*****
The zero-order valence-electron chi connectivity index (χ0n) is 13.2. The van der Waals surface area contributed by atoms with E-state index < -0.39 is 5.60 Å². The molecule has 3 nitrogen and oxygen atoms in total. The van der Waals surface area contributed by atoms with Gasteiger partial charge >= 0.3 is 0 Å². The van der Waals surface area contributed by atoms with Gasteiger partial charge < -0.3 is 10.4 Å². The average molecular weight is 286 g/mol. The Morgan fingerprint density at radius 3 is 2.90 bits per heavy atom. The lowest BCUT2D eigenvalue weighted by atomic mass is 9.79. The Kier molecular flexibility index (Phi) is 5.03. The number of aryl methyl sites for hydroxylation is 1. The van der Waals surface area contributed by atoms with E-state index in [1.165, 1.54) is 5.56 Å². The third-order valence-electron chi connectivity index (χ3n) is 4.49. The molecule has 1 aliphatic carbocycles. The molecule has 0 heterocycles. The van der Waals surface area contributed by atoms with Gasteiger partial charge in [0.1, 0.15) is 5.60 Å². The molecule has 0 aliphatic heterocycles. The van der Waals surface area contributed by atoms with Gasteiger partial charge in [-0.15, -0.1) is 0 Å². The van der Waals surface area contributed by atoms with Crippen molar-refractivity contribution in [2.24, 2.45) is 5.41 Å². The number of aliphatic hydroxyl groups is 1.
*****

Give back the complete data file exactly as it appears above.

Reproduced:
The zero-order valence-electron chi connectivity index (χ0n) is 13.2. The van der Waals surface area contributed by atoms with E-state index < -0.39 is 5.60 Å². The molecule has 3 nitrogen and oxygen atoms in total. The van der Waals surface area contributed by atoms with Gasteiger partial charge >= 0.3 is 0 Å². The van der Waals surface area contributed by atoms with Gasteiger partial charge < -0.3 is 10.4 Å². The average molecular weight is 286 g/mol. The Morgan fingerprint density at radius 3 is 2.90 bits per heavy atom. The lowest BCUT2D eigenvalue weighted by atomic mass is 9.79. The Kier molecular flexibility index (Phi) is 5.03. The number of aryl methyl sites for hydroxylation is 1. The van der Waals surface area contributed by atoms with E-state index in [1.165, 1.54) is 5.56 Å². The third-order valence-electron chi connectivity index (χ3n) is 4.49. The molecule has 1 aliphatic carbocycles. The molecule has 0 heterocycles. The van der Waals surface area contributed by atoms with Gasteiger partial charge in [0.1, 0.15) is 5.60 Å². The molecule has 0 aliphatic heterocycles. The van der Waals surface area contributed by atoms with Gasteiger partial charge in [-0.15, -0.1) is 0 Å². The van der Waals surface area contributed by atoms with Crippen molar-refractivity contribution in [2.24, 2.45) is 5.41 Å². The number of aliphatic hydroxyl groups is 1.